The death of George Floyd reminds us that justification and justice go hand in hand.
Several years ago, I was speaking at church where I frequently spoke, among people I loved and who loved me, and during a sermon I referenced that many in the body of Christ, our African American brothers and sisters, were hurting. And that when brothers and sisters in Christ are hurting, we should listen, care and grieve alongside them. I expressed how God cares that people created in his image are treated rightly. I preached that racism is a violation of God’s creative design, as he has created all people in his image, and a deep contradiction of his love and desire for all people.
Several people walked out of the service and complained that I was being political. Such is always the risk, it seems, when bemoaning an injustice.
Within the last few weeks we have seen horrific videos of the deaths of Ahmaud Arbery (though his death was months earlier) and George Floyd—two African American men. The videos are heartbreaking and nothing occurred beforehand that would justify the actions we see so clearly in the videos. One video shows Arbery hunted and surrounded. Another video shows Floyd lying face down, already handcuffed, with an officer kneeling on his neck for minutes while Floyd declares he cannot breathe.
People should not be treated this way; must not be treated this way. God is grieved and his name is defamed as people he loves have their dignity and worth so terribly violated. This is not right. Obviously, the families and friends of these men are grieving deeply, but also those who have suffered through the pain of racism hurt terribly with each of these moments. But all of us should grieve. In the body of Christ, it should not only be our African American brothers and sisters who are hurting. We should all hurt.
Important sidenote: Declaring George Floyd’s death as unjust does not lower my view of police officers as a whole—men and women whom I respect tremendously who put their lives on the line to protect us and to serve us. Let me compare it to my own role. As a pastor, I also have deep respect for pastors. But my respect for pastors has not stopped me from grieving and speaking and writing when pastors have disqualified themselves because of deep character implosions. In fact, it is actually my respect for the role of pastor that has motivated me to confront or say, “This is not who we are.” In other words, speaking out about an injustice does not contradict my deep respect for the role.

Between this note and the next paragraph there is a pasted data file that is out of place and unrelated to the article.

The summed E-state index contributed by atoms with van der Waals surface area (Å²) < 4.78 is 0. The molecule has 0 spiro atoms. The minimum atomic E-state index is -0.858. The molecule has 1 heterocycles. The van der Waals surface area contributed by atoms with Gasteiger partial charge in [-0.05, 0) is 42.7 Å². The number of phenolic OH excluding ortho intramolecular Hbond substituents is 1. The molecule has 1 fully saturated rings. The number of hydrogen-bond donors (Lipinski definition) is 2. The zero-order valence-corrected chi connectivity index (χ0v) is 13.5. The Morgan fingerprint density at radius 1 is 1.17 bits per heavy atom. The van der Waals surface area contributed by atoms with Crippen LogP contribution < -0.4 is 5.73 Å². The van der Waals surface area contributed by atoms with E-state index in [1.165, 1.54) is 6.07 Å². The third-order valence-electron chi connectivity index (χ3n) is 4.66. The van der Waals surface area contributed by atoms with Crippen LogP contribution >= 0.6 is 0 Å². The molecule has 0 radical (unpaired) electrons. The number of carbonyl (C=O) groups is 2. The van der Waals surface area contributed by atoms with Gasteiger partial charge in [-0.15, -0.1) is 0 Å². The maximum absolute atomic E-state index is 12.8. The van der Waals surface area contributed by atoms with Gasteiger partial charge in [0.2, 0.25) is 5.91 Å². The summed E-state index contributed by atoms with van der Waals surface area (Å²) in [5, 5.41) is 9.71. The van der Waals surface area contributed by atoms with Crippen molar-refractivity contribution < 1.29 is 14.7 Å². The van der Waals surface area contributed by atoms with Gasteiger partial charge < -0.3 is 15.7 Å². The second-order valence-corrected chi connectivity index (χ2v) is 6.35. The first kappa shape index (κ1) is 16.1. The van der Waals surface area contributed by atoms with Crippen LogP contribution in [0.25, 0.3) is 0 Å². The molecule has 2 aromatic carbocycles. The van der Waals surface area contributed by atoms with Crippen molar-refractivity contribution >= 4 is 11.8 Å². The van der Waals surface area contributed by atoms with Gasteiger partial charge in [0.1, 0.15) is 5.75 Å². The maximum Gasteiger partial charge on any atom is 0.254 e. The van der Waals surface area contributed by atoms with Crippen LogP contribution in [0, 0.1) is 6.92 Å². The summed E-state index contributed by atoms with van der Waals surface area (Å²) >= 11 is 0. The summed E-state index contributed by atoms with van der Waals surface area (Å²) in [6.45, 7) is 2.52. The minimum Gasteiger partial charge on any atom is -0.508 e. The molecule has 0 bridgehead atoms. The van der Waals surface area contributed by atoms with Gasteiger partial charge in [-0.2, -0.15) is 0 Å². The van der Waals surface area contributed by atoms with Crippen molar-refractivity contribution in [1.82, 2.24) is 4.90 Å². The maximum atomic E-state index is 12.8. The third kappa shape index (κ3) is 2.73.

Back to several years ago. As I drove home after preaching—thinking of those who were disgusted with my message so much that they had to leave—I was perplexed. I was perplexed at how there could be such a disconnect between seeing God as just and as justifier, between seeing God as the One who wants to make people right with himself, and also the One who insists that people are treated rightly. How can one “amen” when hearing about justification and scowl when hearing about justice? How can I, as a preacher, help people see the connection more clearly?
Tim Keller wrote, “To work against social injustice and to call people to repentance before God interlock theologically.” God wants us for himself, so much so that Christ came as our justification. Because we are so valued by him, he came to die. But the message of justice is equally true—that God insists that people, the crowning work of his creation, be treated with dignity, care and respect.
May we be a people who cares for both justification and justice. May we long for people to be made right with God and be treated rightly. And may we grieve with those who grieve.
This article originally appeared on EricGeiger.com and is reposted here by permission.
For more on the topic of racial reconciliation: OutreachMagazine.com/racial-reconciliation
Read Brenda Salter McNeil on the powerful witness of solidarity here.
Read Efrem Smith on how Christians can seek transformation, reconciliation, justice and healing in these deeply divided times here.
Read Bryan Loritts on why diversity is not a fringe issue here.
Read Brenda Salter McNeil on why pursuing reconciliation is essential to the gospel here.